A public meeting was held the next day, on September 15. It was viewed with some enthusiasm in Armenia as several countries, including France, India, and the U.S., made explicit statements condemning Azerbaijan’s aggression. In subsequent meetings with their counterparts, Foreign Minister Ararat Mirozyan “highly appreciated” India’s statements at the UNSC, while PM Nikol Pashinyan noted Macron’s personal support for including the issue in the UNSC agenda. In contrast, Mirzoyan made a veiled criticism of Russia at a government session on September 16. “We also have to admit that as for individual countries, or a country, we had higher expectations, and, perhaps, it is not a secret that in some cases these expectations were not met,” he stated.
Armenia’s Deputy Foreign Minister Paruyr Hovhannisyan told reporters that adopting a resolution was being considered at the UNSC, but nothing came out of it eventually.
On December 16, four days into Azerbaijan’s ongoing blockade of Artsakh, SCR reported that the UNSC will discuss the situation in Nagorno-Karabakh under “any other business”, again at the request of France. No further details were reported.
A public meeting was held on December 20, but no press statement or resolution was produced. In early January 2023, Armenia’s Foreign Ministry welcomed France’s efforts “aimed at adopting a press statement” in the “ten-day period following the meeting.” (A press statement is a declaration to the media made by the UNSC President on behalf of all 15 members.)
Once again, there have been conflicting reports on which countries prevented the adoption of a statement, but there is agreement in Armenian and Azerbaijani sources on Russia’s supposed role. The Armenian outlet Factor TV, citing diplomatic sources, claimed that Russia proposed changes to the text drafted by France at the last minute when consensus had already been reached by the rest of the members, including Albania and the UAE, which initially had some concerns. An Armenian MFA official speaking to Eurasianet confirmed the authenticity of this report.
Dmitry Polyanskiy, Russia’s deputy representative to the UN, claimed the report was false, but confirmed that Russia had proposed changes to the draft. “At the request of Yerevan, this process [of adopting a statement] was coordinated by the French, who ignored the overwhelming majority of our proposals, while taking into account the proposals of other members,” Polyanskiy said. He expressed hope that “Armenian friends will not let themselves be drawn into unscrupulous geopolitical games to please those who do not hesitate to use any pretexts to push the fraternal peoples who lived together in the USSR and inflate even the slightest contradictions and problems.” In her turn, Russian MFA spokesperson Maria Zakharova reiterated that Russian proposals were overwhelmingly ignored by the French and complained that “Western colleagues did not find the courage to even simply state the facts,” namely mention the trilateral statements of the leaders of Armenia, Russia and Azerbaijan, which she said are the foundation for the normalization of Armenia-Azerbaijan relations. “We worked actively, constructively, but saw a lack of desire to accept our approach,” she insisted.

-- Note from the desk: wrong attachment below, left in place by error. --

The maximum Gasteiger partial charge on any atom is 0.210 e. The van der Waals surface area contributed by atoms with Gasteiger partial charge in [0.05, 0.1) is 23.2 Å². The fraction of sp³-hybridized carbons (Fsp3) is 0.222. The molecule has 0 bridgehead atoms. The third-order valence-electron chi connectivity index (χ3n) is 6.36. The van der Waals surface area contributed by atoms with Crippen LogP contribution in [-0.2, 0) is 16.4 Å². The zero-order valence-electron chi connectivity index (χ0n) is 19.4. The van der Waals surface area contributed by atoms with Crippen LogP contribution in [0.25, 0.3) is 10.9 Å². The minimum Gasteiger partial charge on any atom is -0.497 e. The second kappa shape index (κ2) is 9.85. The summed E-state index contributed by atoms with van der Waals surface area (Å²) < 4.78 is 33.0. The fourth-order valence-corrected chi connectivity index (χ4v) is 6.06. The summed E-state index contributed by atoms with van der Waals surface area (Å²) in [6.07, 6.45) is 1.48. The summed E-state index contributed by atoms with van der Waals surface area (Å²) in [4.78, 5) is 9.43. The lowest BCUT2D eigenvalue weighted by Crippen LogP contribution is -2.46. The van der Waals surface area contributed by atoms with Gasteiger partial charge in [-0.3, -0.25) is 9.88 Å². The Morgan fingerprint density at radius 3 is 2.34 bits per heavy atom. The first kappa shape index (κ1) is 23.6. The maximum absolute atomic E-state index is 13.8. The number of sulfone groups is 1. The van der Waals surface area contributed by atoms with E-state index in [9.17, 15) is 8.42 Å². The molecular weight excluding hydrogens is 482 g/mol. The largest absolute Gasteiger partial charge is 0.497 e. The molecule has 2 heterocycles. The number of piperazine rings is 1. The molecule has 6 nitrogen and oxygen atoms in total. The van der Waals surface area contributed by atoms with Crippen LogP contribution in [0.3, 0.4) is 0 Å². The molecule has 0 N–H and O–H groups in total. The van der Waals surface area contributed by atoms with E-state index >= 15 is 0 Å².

A senior Azerbaijani diplomat, Vaqif Sadıqov, ambassador to Belgium and the EU, tweeted that “France lost another battle to Azerbaijan […] in a failed attempt to push a biased pro-Armenian UNSC statement on Lachin which triggered harsh reaction from other UNSC members. Words of gratitude go to Albania, Russia, UAE & UK.” Aliyev reiterated this, without naming the countries, in a recent interview by saying that France “could not achieve anything in the UN. Four countries actually disrupted their game.” The British ambassador to Armenia denied that the UK had blocked the press statement, adding, “I want to emphasize that the UK did not coordinate with Russia, Albania and the UAE on this.”
Since 1993, and especially in 2020 and 2022, Russia and France have been the key players at the UN Security Council when it comes to Armenia and Artsakh. France has often advocated for the Armenian cause and the French ambassador to Armenia said in her New Year’s message, that her country would like the UNSC to “continue to exercise its jurisdiction” over the Nagorno-Karabakh and the larger Armenia-Azerbaijan conflict and “be able to speak with one voice on this subject for the first time in several years.” Before Russia’s invasion of Ukraine almost a year ago, there was significant cooperation between these two countries and the U.S. as co-chairs of the Minsk Group, but this format has effectively ceased to exist. In recent UNSC discussions, we see an ever-widening rift between Russia on one side and France, the U.S. and other Western countries on the other.